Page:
If the object you're observing is something good and hot, like a star, it's pretty easy to identify a set of Ballmer lines by the relative spacing between the lines. Then compare the absolute wavelengths to the known stationary values and viola you've got the Doppler shift value. So this would "technically" be using the blackbody radiation from the ...


3

There are lots of unknowns however, you have a star that is more massive than the sun. More massive stars (on the main sequence) are brighter than smaller ones. So the star is brighter than the sun. You also have a planet that is closer to the star than the Earth is to the sun. Both these effects would suggest that the planet would be warmer than the Earth. ...


2

We measure the aggregated red-shift of galaxies not single stars, which averages out the motion of the stars within the galaxy. This leaves us with the proper motion of the galaxy to deal with, which can be estimated from the red-shifts of other galaxies in the same group/cluster/super-cluster and their distribution. But this is all moot at high red-shift ...


2

Your understanding is correct. The doppler shift observed from a galaxy is the sum of its peculiar velocity with respect to the "Hubble flow" and the redshift due to the Hubble flow, which is caused by the expansion of the universe. There is no direct way from a spectrum to separate these two components - they have the same qualitative result. In principle,...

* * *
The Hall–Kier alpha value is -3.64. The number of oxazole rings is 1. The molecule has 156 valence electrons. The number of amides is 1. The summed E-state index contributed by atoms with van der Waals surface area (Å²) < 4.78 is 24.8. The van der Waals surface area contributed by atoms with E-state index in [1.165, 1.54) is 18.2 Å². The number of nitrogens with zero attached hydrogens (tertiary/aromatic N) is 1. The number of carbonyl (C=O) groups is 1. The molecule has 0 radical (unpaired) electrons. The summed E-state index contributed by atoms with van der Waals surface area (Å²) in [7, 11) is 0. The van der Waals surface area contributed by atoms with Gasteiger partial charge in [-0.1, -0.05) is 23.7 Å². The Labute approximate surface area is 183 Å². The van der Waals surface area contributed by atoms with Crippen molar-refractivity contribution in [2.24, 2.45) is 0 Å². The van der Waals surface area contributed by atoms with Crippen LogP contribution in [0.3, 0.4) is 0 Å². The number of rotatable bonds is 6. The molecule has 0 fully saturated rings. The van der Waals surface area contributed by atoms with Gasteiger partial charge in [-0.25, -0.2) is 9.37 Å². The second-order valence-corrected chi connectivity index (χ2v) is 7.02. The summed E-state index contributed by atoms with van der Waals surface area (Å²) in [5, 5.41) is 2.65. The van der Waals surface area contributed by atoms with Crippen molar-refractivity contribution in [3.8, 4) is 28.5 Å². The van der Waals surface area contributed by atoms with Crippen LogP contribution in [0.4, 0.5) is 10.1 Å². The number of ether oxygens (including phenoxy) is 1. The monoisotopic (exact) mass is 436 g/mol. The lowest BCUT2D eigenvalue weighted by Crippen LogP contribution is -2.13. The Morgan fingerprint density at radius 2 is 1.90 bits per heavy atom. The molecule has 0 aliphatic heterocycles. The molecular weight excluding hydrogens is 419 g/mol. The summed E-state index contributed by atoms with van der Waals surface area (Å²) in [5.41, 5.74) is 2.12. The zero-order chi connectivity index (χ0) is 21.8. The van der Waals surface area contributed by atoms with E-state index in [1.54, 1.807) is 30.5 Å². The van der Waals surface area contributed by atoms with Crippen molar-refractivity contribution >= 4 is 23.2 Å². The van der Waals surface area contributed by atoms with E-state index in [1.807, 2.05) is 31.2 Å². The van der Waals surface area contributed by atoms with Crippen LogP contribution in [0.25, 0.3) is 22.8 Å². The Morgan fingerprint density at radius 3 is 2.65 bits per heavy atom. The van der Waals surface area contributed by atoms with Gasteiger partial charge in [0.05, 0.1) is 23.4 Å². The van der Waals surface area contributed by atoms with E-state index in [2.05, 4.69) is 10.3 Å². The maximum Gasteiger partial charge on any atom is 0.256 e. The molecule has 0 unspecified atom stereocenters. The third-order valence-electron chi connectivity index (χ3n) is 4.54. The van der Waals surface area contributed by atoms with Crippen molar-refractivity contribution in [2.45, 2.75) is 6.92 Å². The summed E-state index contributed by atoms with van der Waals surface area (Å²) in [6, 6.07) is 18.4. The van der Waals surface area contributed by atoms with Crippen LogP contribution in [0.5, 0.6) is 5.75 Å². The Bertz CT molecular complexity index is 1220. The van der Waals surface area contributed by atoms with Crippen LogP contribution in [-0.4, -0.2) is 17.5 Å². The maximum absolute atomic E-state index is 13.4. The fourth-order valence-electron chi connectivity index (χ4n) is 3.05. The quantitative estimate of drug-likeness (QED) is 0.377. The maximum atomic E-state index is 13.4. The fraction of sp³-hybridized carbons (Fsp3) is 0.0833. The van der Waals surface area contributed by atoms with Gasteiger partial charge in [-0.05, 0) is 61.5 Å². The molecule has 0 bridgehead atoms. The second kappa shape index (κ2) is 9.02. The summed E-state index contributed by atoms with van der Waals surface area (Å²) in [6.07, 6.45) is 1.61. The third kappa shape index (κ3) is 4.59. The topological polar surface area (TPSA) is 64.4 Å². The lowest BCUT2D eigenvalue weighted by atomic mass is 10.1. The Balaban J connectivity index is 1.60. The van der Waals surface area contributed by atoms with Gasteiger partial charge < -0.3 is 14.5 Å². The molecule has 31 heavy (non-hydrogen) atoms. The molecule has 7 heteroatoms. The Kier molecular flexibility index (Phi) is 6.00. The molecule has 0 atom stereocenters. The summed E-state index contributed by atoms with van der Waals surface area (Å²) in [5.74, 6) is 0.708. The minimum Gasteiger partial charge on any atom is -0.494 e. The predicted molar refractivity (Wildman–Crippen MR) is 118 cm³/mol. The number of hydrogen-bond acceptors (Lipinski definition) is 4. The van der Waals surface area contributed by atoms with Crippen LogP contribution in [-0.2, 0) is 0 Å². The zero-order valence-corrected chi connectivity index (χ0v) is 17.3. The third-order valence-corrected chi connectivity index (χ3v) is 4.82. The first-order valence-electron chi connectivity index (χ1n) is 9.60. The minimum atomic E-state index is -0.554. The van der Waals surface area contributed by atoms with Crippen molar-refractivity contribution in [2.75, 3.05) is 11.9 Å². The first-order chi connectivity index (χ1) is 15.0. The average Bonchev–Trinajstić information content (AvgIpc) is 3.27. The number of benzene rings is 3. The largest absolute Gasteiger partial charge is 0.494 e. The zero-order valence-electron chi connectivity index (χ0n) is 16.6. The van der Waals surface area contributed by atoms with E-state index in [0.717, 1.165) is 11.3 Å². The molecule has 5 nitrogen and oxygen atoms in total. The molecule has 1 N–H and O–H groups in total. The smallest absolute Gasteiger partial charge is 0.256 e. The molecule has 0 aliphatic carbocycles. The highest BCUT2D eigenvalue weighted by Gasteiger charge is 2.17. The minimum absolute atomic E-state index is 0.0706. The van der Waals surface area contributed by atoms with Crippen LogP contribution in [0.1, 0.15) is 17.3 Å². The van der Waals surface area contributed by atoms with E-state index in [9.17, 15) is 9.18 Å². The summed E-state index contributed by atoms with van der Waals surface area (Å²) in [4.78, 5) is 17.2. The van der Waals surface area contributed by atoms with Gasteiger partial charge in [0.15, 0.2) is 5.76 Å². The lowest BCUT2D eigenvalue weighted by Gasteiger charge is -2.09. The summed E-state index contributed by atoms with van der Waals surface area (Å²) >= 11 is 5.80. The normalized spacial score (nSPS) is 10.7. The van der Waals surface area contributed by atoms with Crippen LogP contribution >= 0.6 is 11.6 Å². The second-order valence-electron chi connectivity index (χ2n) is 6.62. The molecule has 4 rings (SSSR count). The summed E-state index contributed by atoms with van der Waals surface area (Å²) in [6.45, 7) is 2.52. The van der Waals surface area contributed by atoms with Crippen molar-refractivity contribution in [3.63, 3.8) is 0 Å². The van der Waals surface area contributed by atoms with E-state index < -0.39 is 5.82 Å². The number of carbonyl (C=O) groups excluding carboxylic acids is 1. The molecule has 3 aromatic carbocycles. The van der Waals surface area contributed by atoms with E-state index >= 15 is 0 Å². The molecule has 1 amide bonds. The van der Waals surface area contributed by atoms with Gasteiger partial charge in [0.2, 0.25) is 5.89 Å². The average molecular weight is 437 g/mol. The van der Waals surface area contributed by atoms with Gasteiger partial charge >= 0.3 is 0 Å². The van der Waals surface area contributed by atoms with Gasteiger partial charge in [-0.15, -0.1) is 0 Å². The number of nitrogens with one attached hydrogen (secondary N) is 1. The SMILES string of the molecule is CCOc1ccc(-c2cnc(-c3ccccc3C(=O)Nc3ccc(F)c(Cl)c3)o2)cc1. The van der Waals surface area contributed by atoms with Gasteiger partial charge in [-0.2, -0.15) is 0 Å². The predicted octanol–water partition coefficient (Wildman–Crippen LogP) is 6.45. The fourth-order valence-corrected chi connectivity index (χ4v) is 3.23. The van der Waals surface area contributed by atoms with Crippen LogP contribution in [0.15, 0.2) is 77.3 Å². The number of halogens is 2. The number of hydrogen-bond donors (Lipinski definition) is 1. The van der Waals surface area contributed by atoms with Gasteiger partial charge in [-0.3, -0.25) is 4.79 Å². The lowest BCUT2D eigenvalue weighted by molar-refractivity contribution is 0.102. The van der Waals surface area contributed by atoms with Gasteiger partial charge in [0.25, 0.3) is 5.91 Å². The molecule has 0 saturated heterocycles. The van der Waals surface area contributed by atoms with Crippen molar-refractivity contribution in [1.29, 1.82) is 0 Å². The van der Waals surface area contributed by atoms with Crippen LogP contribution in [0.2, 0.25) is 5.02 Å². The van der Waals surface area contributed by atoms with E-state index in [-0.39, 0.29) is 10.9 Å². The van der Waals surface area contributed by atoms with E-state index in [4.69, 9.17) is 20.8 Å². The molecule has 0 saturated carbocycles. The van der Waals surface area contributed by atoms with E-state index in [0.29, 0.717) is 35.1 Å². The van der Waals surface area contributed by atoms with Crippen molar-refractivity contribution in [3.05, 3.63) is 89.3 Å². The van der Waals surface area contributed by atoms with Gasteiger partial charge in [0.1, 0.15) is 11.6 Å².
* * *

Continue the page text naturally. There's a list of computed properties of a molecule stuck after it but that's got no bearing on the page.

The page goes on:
2

In the past, the universe was very hot and dense, and we are seeing the light from this time period as the Cosmic Microwave Background. This statement is (partially) correct. However.... Since gravity apparently travels at the speed of light, we should be experiencing a gravitational effect from this shell around us as well. As I understand, the ...


2

Since an object moving perpendicular to a given "line of sight" has a constantly changing range , there is a Doppler shift, blue when approaching and red when leaving. The shift drops to zero at the point of crossing the line of sight because at that instant the radial speed is zero, as you suggested. So, the general magnitude is calculated using ...


2

This seems unintuitive, but the Universe doesn't appear to have a center for galaxies to move away from. This is because the Big Bang seems not to be a single event at a particular place, but instead an event at every place. In other words, the Big Bang seems to have happened at every point in the Universe, possibly infinitely in all directions (note that "...


1